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5th Arthouse Asia Film Festival has been designed as an A-list event, says festival director Shapath Das

The organizers will launch a one-year online programme, Woman in Art, as well as Arthouse Future, a six-month programme for aspiring technicians and performers.

Roushni Sarkar

The fifth edition of the Arthouse Asia Film Festival was held from 21 to 28 February at the iconic Basusree Cinema Hall in Kolkata. The festival, a full-fledged physical event comprising screenings as well as interactive events, was dedicated to independent films from across the world and the organizers held four world premieres, six Asian premieres and seven Indian premieres while screening 32 films in all. 

While the organizers have concentrated on creating a platform for screenwriters and filmmakers to explore the larger film market through co-production across countries, festival director Shapath Das has attempted to turn the event into one of the region's most elite film festivals.

“While we are struggling to find Indian films in the final rounds of selection at many elite film festivals around the world, why can't we arrange for an elite film festival of our own, which can host premieres and create an attractive marketplace for films from this region and across the globe," Das told Cinestaan around the time of the inauguration of the festival.

The 29-year-old film enthusiast, who has served as a panellist at the Cannes Film Festival and was a part of the Audience of the Future programme at the Locarno International Film Festival in Switzerland, is aware of the reasons why the government fails to create a support system for such a festival.

According to him, there are some fundamental problems in the distribution system of this country, which is essentially star-driven. “Because of this reason, we have thousands of filmmakers who do not end up releasing their films. They pass their films through the censor in order to send them to film festivals and then share private screening links for viewing,” said Das.

The festival director also believes that the Covid-induced pandemic has also provided an opportunity to look at the distribution system from a fresh perspective. “The problem is we don’t have professionals who are skilled at distribution. Our film schools don’t have courses in distribution. Hence, many, including myself, had to learn about the nuances of distribution through directly participating in the process,” reflected Das.

To take this idea further, Arthouse Asia Film Festival is introducing multiple programmes to strengthen human resources in both the distribution sector and establish creative professionals in the industry.

“We are going to launch a one-year online programme: Woman in Art, in which we are going to train and equip female candidates from various campus to help them build a career as distributors,” said Das, emphasizing the fact that there are hardly any women distributors or exhibitors in our country's film industries.

Arthouse Future is another six-month-long online and offline programme that will train aspiring technicians, performers and any creative soul aiming to pursue a career in cinema. “We will handpick these people from the subcontinent and train them as the future of the industry. For instance, we might pick a make-up artist, who is exceptionally talented but is not well-known and help him flourish,” said Das.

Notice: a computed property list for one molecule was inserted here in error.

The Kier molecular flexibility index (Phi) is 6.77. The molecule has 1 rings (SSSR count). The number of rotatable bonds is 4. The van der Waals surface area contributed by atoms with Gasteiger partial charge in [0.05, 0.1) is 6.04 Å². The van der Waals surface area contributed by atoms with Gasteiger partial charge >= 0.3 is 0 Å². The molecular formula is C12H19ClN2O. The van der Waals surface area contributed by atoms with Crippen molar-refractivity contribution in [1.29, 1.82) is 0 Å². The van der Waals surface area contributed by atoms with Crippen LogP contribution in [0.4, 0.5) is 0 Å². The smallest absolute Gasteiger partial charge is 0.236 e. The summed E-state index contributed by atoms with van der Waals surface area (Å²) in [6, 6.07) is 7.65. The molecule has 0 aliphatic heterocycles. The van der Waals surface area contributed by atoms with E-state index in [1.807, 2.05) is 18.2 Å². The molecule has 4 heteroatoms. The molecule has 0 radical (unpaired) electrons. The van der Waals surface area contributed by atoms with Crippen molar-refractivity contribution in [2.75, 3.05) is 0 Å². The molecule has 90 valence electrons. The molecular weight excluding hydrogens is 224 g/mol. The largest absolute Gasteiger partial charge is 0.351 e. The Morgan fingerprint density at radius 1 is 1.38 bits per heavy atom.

Das and his team are also attempting to make the festival a sustainable affair. “We are trying to get a lesser number of files on hard discs in order to reduce flight trips and carbon footprint. In an attempt to manage the entire exhibition of films digitally, we have come up with Pro-view, a platform for streaming the works of filmmakers around the world. Pro-view has already helped a handful of filmmakers and is an extremely secure platform. Also, I can proudly say that the entire system has been made by a team from Kolkata, while all the OTT platforms in our country are running with the help of foreign technology,” said Das.

The fifth edition of the Arthouse Asia Film Festival has also introduced a special award only for South Asian films. “We have one Indian and another film co-produced by India and Bangladesh in the competition category. We are hoping as we compare different South Asian films going beyond the language barrier, we will make an effort towards bringing these film industries closer,” said Das.

Also, numerous short films, co-produced by various South Asian countries, have been screened in the competition section of the film festival.

According to Das, one of the primary steps towards turning the film festival into an elite one is organizing four world premieres. “We are not only premiering films from our own country or the South Asian region but we will also premiere a Brazilian film. I think, in this way, we will embark on the journey towards creating the identity of a prestigious film festival. We don’t know when we will achieve success but we will definitely keep on trying. There is no rush,” said Das.

The festival director is also grateful to the filmmakers for trusting A2FF to premiere their films. However, the team is not only focused on premiering films, it is also determined to create a marketplace.

Das is hopeful that his exhibition strategy will make a difference amid the pandemic as A2FF is one of the few festivals around the world to have an entirely physical edition. “Perhaps, we are the only Indian film festival that didn’t have to cancel an edition. We were able to host the festival in 2020 and now we are hosting it this year," he said.

The A2FF is the only film festival from India to become a part of the Short Film Conference, an international organization seeking to unite the global short film community.

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Arthouse Asia Film Festival